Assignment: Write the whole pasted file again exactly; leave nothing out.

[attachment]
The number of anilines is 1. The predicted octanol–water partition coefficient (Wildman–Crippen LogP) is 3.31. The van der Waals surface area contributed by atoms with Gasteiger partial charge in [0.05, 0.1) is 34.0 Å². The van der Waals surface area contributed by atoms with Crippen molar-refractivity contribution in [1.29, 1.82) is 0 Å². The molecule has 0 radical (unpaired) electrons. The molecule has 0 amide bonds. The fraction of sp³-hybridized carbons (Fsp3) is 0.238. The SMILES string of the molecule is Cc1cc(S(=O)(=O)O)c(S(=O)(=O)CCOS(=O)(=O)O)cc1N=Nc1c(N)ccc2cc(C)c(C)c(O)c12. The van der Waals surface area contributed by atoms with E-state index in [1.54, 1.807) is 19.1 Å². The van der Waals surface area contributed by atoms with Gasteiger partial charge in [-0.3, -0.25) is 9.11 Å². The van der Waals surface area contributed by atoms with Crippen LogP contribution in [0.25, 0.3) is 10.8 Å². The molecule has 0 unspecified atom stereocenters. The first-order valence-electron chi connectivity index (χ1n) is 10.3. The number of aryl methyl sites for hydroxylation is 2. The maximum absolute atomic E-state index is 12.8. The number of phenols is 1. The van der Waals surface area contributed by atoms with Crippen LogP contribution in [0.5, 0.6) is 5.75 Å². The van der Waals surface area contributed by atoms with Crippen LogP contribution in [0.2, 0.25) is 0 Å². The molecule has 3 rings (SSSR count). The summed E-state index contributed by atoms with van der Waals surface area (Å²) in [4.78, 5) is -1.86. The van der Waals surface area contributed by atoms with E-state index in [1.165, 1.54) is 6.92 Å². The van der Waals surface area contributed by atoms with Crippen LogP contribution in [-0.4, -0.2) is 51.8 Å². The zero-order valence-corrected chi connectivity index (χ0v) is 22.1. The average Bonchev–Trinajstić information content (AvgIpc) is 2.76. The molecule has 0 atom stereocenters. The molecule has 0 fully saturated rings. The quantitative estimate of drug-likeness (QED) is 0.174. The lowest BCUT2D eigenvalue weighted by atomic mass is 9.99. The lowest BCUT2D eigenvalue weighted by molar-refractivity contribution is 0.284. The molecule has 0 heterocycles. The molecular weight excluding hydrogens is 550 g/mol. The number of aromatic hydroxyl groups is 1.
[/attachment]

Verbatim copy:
The number of anilines is 1. The predicted octanol–water partition coefficient (Wildman–Crippen LogP) is 3.31. The van der Waals surface area contributed by atoms with Gasteiger partial charge in [0.05, 0.1) is 34.0 Å². The van der Waals surface area contributed by atoms with Crippen molar-refractivity contribution in [1.29, 1.82) is 0 Å². The molecule has 0 radical (unpaired) electrons. The molecule has 0 amide bonds. The fraction of sp³-hybridized carbons (Fsp3) is 0.238. The SMILES string of the molecule is Cc1cc(S(=O)(=O)O)c(S(=O)(=O)CCOS(=O)(=O)O)cc1N=Nc1c(N)ccc2cc(C)c(C)c(O)c12. The van der Waals surface area contributed by atoms with E-state index in [1.54, 1.807) is 19.1 Å². The van der Waals surface area contributed by atoms with Gasteiger partial charge in [-0.3, -0.25) is 9.11 Å². The van der Waals surface area contributed by atoms with Crippen LogP contribution in [0.25, 0.3) is 10.8 Å². The molecule has 0 unspecified atom stereocenters. The first-order valence-electron chi connectivity index (χ1n) is 10.3. The number of aryl methyl sites for hydroxylation is 2. The maximum absolute atomic E-state index is 12.8. The number of phenols is 1. The van der Waals surface area contributed by atoms with Crippen LogP contribution in [0.5, 0.6) is 5.75 Å². The van der Waals surface area contributed by atoms with Crippen LogP contribution in [0.2, 0.25) is 0 Å². The molecule has 3 rings (SSSR count). The summed E-state index contributed by atoms with van der Waals surface area (Å²) in [4.78, 5) is -1.86. The van der Waals surface area contributed by atoms with E-state index in [1.165, 1.54) is 6.92 Å². The van der Waals surface area contributed by atoms with Crippen LogP contribution in [-0.4, -0.2) is 51.8 Å². The zero-order valence-corrected chi connectivity index (χ0v) is 22.1. The average Bonchev–Trinajstić information content (AvgIpc) is 2.76. The molecule has 0 atom stereocenters. The molecule has 0 fully saturated rings. The quantitative estimate of drug-likeness (QED) is 0.174. The lowest BCUT2D eigenvalue weighted by atomic mass is 9.99. The lowest BCUT2D eigenvalue weighted by molar-refractivity contribution is 0.284. The molecule has 0 heterocycles. The molecular weight excluding hydrogens is 550 g/mol. The number of aromatic hydroxyl groups is 1.